Earlier this month, I was thrilled to go to visit Birmingham, Alabama for a weekend. I lived there for a year, and though I was specifically visiting for a friend's* wedding, I was happy to see the rest of my Bama friends and do some sketching while I was in town! Here's the first sketch, done in downtown Birmingham the night I flew into town. The marquee is for a store that has since closed, but the sign is still fantastic. Though it's called "New Ideal" I liked how the tree blocked the "L" so it just seems to say "New Idea." I was lucky and got fantastic lighting, though I lost it soon after I started. I had the following morning to sketch before meeting a friend for lunch, so I pulled up
A fun thing about working in theatre is having a lot of nerdy, nerdy friends that always have fun projects afoot. In this case, my friend Tiffany (who is pretty involved in the Sherlockian society in New York) was running a Sherlock Holmes weekend on Governor's Island. She wanted to kick off Sunday with a sketching hour, with her modeling, dressed as a steampunk take on Sherlock Holmes (worth noting: she is a costumer). Once I had agreed to co-host that event with her (as her time-keeper), I asked if she wanted me to dress up. She suggested if I wanted to, I could come as her Watson. And when Tiffany asks you to be the Watson to her Sherlock, YOU SAY YES! So here are Tiffany and I, in costum
I get a lot of questions about my kit, and what colors I use, so I thought I'd do a post on my materials and the palettes I use. This is my usual kit, though I add as necessary depending on where I'm going, or if I'm working bigger. Brushes, large to small:
Princeton Neptune Synthetic Squirrel #12 Round Princeton Neptune Synthetic Squirrel #10 Round Princeton Neptune Synthetic Squirrel #8 Round Princeton Neptune Synthetic Squirrel #6 Round Princeton Neptune Synthetic Squirrel #4 Round Simple Simmons #1 Small Round Pens: Signo Uni-Ball White Gel Pen .3mm Draft/Matic Mechanical Pencil (along with extra lead and a bit of kneaded eraser) Sakura Pigma Graphic Pens (I usually carry the 1, .08, .03
Early on, I knew I wanted to do a 360 degree panorama of the park. This posed some challenges, like the fact that I've never done something like that before. Also that the perspective changes as you turn. Also that I wanted to draw it from a fictionally far distance away to get in the tops of the buildings. Most of these are admittedly problems of my own making that could have been solved if I had a different vision for the end results. I did a few sketches and paintings to prepare. I did this painting in one full day my first week in the park. I wasn't thrilled with the colors, so I continued to do some other (quicker) sketches for color. Here's another one of the fountain! This one was don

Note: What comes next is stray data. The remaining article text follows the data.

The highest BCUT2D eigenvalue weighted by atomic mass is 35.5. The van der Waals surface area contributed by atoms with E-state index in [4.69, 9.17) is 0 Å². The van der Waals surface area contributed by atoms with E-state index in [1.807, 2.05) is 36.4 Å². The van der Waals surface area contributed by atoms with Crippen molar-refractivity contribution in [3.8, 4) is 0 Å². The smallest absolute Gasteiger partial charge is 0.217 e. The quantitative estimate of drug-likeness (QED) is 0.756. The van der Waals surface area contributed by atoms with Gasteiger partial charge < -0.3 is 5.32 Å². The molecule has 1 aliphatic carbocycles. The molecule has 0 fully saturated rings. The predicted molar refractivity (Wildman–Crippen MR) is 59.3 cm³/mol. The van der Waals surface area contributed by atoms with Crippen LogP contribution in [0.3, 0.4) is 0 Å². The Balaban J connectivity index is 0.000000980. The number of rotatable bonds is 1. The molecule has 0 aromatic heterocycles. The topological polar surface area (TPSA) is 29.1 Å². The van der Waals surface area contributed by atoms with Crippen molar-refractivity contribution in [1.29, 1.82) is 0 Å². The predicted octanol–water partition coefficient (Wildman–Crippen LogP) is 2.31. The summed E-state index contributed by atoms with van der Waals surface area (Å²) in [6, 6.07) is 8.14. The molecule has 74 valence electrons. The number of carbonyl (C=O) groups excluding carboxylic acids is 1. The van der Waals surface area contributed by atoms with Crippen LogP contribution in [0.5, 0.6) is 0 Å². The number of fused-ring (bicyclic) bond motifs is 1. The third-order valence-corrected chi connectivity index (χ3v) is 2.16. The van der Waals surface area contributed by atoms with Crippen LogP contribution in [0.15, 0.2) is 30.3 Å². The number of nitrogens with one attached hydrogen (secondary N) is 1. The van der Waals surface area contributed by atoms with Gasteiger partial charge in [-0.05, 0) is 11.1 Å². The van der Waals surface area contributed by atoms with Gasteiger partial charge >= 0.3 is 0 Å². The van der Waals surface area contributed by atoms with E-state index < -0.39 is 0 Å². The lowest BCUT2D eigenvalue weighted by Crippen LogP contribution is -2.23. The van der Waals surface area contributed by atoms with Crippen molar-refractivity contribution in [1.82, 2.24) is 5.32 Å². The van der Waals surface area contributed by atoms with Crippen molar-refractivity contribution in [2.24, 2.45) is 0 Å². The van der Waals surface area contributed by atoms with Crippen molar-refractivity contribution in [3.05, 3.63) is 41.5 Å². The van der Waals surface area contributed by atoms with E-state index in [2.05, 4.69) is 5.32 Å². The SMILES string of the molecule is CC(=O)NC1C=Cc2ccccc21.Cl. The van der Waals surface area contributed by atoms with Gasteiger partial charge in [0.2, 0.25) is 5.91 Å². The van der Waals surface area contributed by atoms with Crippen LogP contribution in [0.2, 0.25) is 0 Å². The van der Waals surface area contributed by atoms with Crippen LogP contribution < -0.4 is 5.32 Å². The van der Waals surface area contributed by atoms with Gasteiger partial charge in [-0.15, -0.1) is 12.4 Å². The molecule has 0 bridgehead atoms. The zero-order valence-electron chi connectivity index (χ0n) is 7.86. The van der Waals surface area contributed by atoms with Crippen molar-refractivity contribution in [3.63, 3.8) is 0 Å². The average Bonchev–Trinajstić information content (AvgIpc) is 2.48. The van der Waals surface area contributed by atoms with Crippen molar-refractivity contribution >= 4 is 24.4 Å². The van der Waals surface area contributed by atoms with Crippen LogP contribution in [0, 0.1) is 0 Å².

I learned early on in my time at the park that sitting near the carousel is a joy, because it spouts French music and it feels like a tiny bit of Paris in New York. The carousel itself is hard to paint, not only because it's top is taller than you'd think, but because it moves! I did these two back to back and have bits I like of each of them. Which is your favorite? *All images in this post belong to Bryant Park. All of the paintings are theirs and they will not be for sale on my etsy, nor will I be selling prints. I'm hoping the park might sell prints in the future, and if they do I'll be sure to post about it!
Even though I tend to edit people out of my paintings, I did a few all about people and some extra ones using them as a focus. This is an adorable family (I think two sisters and their children?) who were playing on the lawn my final afternoon. Loved being entertained by the piano program, which had piano players come out and play for two hours every day, Monday-Friday. Here's Kuni Mikami, the Piano Man from my final day! These two weren't sitting together in real life, but I figured they could be. Pictured in front of the entrance to the Bryant Park Hotel. This was actually my final sketch of the residency, capturing people reading, on their phones, chatting, and eating along the lawn in fr
The Grace Building is another of my favorite buildings surrounding the park. Known for it's iconic curve, best seen along 42nd on either side of the building, I only painted it straight on from the park itself (can you still tell it's curved at the bottom?) The park fills with people at lunch time, and on days the lawn is open, it floods with people stretching, eating, playing, napping, and doing handstands. I was happy to include a few in this next painting! *All images in this post belong to Bryant Park. All of the paintings are theirs and they will not be for sale on my etsy, nor will I be selling prints. I'm hoping the park might sell prints in the future, and if they do I'll be sure to